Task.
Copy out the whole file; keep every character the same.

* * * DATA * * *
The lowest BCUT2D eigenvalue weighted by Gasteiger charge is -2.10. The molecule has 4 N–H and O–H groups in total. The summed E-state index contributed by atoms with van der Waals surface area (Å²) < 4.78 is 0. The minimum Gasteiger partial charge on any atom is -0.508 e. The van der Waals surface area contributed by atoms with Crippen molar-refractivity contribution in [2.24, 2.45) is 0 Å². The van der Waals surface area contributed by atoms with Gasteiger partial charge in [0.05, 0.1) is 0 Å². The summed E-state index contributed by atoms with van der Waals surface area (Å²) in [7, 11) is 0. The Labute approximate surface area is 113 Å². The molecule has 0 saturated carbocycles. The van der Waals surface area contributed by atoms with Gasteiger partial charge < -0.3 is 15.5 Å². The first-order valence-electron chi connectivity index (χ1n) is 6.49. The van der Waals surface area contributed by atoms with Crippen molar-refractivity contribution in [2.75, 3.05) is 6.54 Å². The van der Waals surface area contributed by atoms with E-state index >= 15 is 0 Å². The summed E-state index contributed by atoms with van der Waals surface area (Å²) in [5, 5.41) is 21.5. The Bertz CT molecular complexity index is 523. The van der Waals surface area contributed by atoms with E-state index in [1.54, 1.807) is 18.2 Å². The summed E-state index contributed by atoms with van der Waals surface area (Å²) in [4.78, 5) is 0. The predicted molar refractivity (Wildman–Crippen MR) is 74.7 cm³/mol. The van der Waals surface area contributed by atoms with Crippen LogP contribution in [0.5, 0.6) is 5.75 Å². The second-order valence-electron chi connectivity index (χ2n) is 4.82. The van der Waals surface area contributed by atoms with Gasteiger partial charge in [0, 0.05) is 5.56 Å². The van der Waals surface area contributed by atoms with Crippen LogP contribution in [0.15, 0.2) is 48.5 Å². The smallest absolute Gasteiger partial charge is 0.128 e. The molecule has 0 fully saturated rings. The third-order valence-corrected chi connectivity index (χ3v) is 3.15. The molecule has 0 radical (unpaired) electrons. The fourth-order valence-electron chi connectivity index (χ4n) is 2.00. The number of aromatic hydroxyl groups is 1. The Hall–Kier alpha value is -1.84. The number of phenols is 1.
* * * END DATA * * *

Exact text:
The lowest BCUT2D eigenvalue weighted by Gasteiger charge is -2.10. The molecule has 4 N–H and O–H groups in total. The summed E-state index contributed by atoms with van der Waals surface area (Å²) < 4.78 is 0. The minimum Gasteiger partial charge on any atom is -0.508 e. The van der Waals surface area contributed by atoms with Crippen molar-refractivity contribution in [2.24, 2.45) is 0 Å². The van der Waals surface area contributed by atoms with Gasteiger partial charge in [0.05, 0.1) is 0 Å². The summed E-state index contributed by atoms with van der Waals surface area (Å²) in [7, 11) is 0. The Labute approximate surface area is 113 Å². The molecule has 0 saturated carbocycles. The van der Waals surface area contributed by atoms with Gasteiger partial charge < -0.3 is 15.5 Å². The first-order valence-electron chi connectivity index (χ1n) is 6.49. The van der Waals surface area contributed by atoms with Crippen molar-refractivity contribution in [2.75, 3.05) is 6.54 Å². The van der Waals surface area contributed by atoms with E-state index >= 15 is 0 Å². The summed E-state index contributed by atoms with van der Waals surface area (Å²) in [5, 5.41) is 21.5. The Bertz CT molecular complexity index is 523. The van der Waals surface area contributed by atoms with E-state index in [1.54, 1.807) is 18.2 Å². The summed E-state index contributed by atoms with van der Waals surface area (Å²) in [4.78, 5) is 0. The predicted molar refractivity (Wildman–Crippen MR) is 74.7 cm³/mol. The van der Waals surface area contributed by atoms with Crippen LogP contribution in [0.5, 0.6) is 5.75 Å². The second-order valence-electron chi connectivity index (χ2n) is 4.82. The van der Waals surface area contributed by atoms with Gasteiger partial charge in [0, 0.05) is 5.56 Å². The van der Waals surface area contributed by atoms with Crippen LogP contribution in [0.15, 0.2) is 48.5 Å². The smallest absolute Gasteiger partial charge is 0.128 e. The molecule has 0 fully saturated rings. The third-order valence-corrected chi connectivity index (χ3v) is 3.15. The molecule has 0 radical (unpaired) electrons. The fourth-order valence-electron chi connectivity index (χ4n) is 2.00. The number of aromatic hydroxyl groups is 1. The Hall–Kier alpha value is -1.84. The number of phenols is 1.